9/28/2007Texas Cities Must Appoint Red Light Camera Boards
New law forces Texas cities with red light cameras to appoint oversight committee that includes the views of councilmen who oppose photo enforcement.
A little-noticed provision of Texas law took effect at the beginning of the month to force cities using red light cameras to appoint citizen oversight panels. The provision caused disruption in the city of Lubbock's red light camera plans yesterday.
According to Texas Transportation Code Section 707.003: "A local authority shall report results of the traffic engineering study required by Subsection (c) to a citizen advisory committee consisting of one person appointed by each member of the governing body of the local authority. The committee shall advise the local authority on the installation and operation of a photographic traffic signal enforcement system established under this chapter."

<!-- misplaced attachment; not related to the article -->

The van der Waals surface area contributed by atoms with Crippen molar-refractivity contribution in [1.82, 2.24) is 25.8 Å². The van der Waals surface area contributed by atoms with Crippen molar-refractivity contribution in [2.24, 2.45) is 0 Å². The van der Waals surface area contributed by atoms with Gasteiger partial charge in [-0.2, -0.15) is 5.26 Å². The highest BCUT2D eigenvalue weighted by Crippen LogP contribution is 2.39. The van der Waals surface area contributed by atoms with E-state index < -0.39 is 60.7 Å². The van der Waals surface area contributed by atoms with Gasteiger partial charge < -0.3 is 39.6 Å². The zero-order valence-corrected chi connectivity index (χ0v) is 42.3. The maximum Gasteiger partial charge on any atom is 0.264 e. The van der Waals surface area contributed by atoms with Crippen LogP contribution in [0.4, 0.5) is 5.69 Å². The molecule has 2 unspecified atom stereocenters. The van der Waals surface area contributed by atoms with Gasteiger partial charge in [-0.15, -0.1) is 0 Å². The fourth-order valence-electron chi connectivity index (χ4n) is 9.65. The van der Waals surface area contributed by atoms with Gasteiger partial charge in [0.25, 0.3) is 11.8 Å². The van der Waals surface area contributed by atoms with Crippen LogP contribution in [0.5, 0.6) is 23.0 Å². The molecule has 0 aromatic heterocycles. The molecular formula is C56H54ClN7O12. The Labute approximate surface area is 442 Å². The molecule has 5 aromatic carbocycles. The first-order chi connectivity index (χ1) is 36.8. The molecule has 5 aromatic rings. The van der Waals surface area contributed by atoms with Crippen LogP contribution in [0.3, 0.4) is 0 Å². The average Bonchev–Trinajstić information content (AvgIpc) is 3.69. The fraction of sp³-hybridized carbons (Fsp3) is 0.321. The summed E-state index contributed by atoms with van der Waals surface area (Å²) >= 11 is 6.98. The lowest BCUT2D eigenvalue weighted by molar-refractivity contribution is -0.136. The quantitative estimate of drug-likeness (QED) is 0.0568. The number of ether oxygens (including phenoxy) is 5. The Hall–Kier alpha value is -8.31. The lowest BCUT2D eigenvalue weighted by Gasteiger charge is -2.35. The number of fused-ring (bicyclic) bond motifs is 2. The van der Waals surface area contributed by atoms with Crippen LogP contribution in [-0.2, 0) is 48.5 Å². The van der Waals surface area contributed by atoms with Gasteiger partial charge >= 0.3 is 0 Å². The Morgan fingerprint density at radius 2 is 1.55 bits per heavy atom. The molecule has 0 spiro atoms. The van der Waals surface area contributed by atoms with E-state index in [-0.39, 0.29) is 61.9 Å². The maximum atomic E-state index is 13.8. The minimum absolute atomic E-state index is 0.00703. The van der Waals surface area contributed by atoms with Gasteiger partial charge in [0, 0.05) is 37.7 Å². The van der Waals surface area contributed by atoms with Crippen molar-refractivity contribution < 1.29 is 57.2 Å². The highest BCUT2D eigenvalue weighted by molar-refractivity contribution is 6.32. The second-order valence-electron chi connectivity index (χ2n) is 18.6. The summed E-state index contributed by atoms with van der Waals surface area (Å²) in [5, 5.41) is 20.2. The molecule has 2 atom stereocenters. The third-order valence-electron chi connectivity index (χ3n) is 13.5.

No camera installed after September 1 may issue a citation without this citizen's panel first reviewing a detailed engineering assessment that presents alternatives to photo ticketing. The Texas Transportation Institute, for example, found in 2005 that merely adding one second of yellow warning time at traffic signals beyond the minimum amount yielded a forty percent accident reduction (view report).
The wording of the law ensures that city council members who oppose the use of red light cameras have the right to appoint representatives to the oversight panel. Lubbock Councilman John Leonard, for example, said in February that the mayor's sole concern in the program has been raising revenue. The council failed yesterday to reach agreement regarding the board's composition, delaying the decision until the next council meeting.
Existing red light camera programs are run entirely city employees under the mayor's direction. The new law will allow automated ticketing opponents, for the first time ever, an opportunity to promote safer alternatives.
View the Lubbock ordinance in a 680k PDF file at the source link below.